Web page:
Imagine for instance that during Step 2 of the monitoring process you found that a large proportion of girls are dropping out of school, whilst most boys complete primary education. You may come to the conclusion that traditional social norms may be influencing parents’ decisions to send girls to school. At this stage you may want to examine whether the government has made efforts to counteract these entrenched social norms that have proven to be useful in other circumstances. This could include legislative reforms, such as marriage rights and inheritance, or public awareness campaigns about the benefits of girls’ education.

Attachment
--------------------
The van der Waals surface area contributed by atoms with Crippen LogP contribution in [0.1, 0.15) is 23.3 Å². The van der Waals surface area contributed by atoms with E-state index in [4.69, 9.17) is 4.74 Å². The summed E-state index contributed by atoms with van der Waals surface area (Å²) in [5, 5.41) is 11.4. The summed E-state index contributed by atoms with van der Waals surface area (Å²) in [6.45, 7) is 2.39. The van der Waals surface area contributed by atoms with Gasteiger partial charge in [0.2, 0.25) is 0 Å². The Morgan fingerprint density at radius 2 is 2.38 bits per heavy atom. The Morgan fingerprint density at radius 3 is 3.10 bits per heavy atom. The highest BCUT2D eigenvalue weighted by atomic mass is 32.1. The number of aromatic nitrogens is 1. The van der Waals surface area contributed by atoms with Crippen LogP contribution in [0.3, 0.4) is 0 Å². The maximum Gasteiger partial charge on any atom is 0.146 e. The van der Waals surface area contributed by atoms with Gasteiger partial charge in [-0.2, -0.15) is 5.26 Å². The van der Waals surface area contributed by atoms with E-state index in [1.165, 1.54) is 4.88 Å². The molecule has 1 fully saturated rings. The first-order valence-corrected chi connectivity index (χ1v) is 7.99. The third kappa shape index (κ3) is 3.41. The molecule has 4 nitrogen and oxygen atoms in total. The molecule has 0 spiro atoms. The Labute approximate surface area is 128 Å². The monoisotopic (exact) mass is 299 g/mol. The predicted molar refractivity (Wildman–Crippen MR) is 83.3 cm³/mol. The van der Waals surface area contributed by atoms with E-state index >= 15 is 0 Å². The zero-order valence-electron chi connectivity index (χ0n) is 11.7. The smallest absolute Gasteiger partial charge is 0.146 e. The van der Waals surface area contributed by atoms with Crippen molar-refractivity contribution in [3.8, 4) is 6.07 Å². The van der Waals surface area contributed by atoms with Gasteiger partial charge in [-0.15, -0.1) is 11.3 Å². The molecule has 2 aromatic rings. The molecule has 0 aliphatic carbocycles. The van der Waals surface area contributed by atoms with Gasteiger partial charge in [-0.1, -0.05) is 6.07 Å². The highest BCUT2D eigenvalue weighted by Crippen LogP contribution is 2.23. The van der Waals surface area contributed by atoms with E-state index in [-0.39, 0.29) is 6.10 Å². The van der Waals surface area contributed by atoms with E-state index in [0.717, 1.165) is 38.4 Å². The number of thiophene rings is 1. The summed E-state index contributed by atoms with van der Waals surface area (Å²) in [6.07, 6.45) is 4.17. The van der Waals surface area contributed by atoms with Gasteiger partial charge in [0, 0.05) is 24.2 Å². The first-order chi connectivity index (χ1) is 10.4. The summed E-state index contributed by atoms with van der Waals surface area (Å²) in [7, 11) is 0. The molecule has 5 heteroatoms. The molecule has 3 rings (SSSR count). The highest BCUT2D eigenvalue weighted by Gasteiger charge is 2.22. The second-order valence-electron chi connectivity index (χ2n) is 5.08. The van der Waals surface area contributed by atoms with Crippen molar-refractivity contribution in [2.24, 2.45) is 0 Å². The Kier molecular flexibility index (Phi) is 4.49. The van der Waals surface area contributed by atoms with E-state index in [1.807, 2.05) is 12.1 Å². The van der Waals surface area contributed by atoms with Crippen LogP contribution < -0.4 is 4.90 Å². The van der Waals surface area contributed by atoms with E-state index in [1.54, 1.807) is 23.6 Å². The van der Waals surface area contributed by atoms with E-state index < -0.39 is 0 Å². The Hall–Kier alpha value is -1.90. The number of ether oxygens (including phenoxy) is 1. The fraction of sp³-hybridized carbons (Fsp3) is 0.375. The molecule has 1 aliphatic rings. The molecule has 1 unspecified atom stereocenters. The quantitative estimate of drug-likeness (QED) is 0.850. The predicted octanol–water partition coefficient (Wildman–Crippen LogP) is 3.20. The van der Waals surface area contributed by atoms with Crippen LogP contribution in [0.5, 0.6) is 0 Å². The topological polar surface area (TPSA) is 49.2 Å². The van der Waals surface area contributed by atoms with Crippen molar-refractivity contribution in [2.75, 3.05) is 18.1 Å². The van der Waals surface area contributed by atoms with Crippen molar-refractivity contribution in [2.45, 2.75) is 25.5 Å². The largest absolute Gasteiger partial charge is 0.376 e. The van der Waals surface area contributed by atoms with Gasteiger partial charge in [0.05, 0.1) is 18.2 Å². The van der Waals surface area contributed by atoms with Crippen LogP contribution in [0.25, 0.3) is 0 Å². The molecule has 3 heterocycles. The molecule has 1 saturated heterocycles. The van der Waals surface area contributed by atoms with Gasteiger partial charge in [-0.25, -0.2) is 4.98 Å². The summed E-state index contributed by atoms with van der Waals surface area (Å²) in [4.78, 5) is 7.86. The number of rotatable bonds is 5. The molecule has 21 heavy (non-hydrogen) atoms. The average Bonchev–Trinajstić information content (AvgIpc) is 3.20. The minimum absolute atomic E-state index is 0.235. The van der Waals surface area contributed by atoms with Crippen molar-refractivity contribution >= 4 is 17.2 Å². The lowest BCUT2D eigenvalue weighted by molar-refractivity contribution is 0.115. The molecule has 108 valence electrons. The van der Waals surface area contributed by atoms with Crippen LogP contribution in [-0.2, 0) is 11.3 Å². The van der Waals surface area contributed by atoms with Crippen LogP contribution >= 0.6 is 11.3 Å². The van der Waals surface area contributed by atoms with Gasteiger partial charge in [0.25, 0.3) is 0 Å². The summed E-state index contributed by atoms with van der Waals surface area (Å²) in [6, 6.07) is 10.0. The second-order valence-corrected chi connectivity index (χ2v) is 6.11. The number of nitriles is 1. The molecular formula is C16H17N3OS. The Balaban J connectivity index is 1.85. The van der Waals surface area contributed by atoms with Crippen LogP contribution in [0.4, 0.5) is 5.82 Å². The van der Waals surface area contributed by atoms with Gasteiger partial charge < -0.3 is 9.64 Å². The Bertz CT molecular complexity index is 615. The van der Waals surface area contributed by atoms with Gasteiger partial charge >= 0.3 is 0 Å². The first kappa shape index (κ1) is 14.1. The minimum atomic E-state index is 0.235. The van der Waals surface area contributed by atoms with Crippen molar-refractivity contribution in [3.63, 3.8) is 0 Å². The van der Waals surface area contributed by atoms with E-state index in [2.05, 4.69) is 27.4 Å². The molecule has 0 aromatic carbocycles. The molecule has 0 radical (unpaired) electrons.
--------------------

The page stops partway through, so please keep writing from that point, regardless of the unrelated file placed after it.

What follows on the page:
However, you may have found that the primary reason that many parents are not sending their girls to school is not due to cultural or social norms, but rather due to economic reasons. For example it could be that in your country, educated boys can expect to receive a higher future income than equally educated girls, and therefore poor households without the means to send all their children to school choose to send only the boys to school. In such a case, during this step, you should assess whether governments have made specific efforts to change labour market circumstances, so that it does not discriminate against women, and so that the opportunities and advantages faced by all children at given levels of education and achievement are broadly equal.